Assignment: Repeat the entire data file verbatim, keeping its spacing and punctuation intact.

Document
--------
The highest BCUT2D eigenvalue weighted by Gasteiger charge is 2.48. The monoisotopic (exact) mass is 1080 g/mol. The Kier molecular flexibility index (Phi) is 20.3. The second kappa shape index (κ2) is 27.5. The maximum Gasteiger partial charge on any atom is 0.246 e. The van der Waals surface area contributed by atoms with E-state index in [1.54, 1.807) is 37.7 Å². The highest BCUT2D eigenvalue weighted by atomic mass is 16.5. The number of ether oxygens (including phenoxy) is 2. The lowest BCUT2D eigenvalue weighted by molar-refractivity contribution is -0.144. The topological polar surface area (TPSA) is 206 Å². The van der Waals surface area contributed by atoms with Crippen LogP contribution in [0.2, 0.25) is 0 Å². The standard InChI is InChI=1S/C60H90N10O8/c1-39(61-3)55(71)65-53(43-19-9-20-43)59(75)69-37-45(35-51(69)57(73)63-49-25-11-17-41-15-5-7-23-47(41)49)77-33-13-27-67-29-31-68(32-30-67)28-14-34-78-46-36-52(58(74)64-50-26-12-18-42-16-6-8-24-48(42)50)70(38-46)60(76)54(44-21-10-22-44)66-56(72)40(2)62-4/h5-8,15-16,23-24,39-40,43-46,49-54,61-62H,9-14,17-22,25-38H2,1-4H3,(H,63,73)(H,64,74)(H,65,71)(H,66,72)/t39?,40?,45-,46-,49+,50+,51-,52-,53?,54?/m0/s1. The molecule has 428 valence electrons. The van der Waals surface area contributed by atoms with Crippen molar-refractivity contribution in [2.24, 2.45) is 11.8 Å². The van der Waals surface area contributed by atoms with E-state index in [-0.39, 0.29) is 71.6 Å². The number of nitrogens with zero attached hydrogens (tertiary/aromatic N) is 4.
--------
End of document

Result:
The highest BCUT2D eigenvalue weighted by Gasteiger charge is 2.48. The monoisotopic (exact) mass is 1080 g/mol. The Kier molecular flexibility index (Phi) is 20.3. The second kappa shape index (κ2) is 27.5. The maximum Gasteiger partial charge on any atom is 0.246 e. The van der Waals surface area contributed by atoms with E-state index in [1.54, 1.807) is 37.7 Å². The highest BCUT2D eigenvalue weighted by atomic mass is 16.5. The number of ether oxygens (including phenoxy) is 2. The lowest BCUT2D eigenvalue weighted by molar-refractivity contribution is -0.144. The topological polar surface area (TPSA) is 206 Å². The van der Waals surface area contributed by atoms with Crippen LogP contribution in [0.2, 0.25) is 0 Å². The standard InChI is InChI=1S/C60H90N10O8/c1-39(61-3)55(71)65-53(43-19-9-20-43)59(75)69-37-45(35-51(69)57(73)63-49-25-11-17-41-15-5-7-23-47(41)49)77-33-13-27-67-29-31-68(32-30-67)28-14-34-78-46-36-52(58(74)64-50-26-12-18-42-16-6-8-24-48(42)50)70(38-46)60(76)54(44-21-10-22-44)66-56(72)40(2)62-4/h5-8,15-16,23-24,39-40,43-46,49-54,61-62H,9-14,17-22,25-38H2,1-4H3,(H,63,73)(H,64,74)(H,65,71)(H,66,72)/t39?,40?,45-,46-,49+,50+,51-,52-,53?,54?/m0/s1. The molecule has 428 valence electrons. The van der Waals surface area contributed by atoms with Crippen molar-refractivity contribution in [2.24, 2.45) is 11.8 Å². The van der Waals surface area contributed by atoms with E-state index in [-0.39, 0.29) is 71.6 Å². The number of nitrogens with zero attached hydrogens (tertiary/aromatic N) is 4.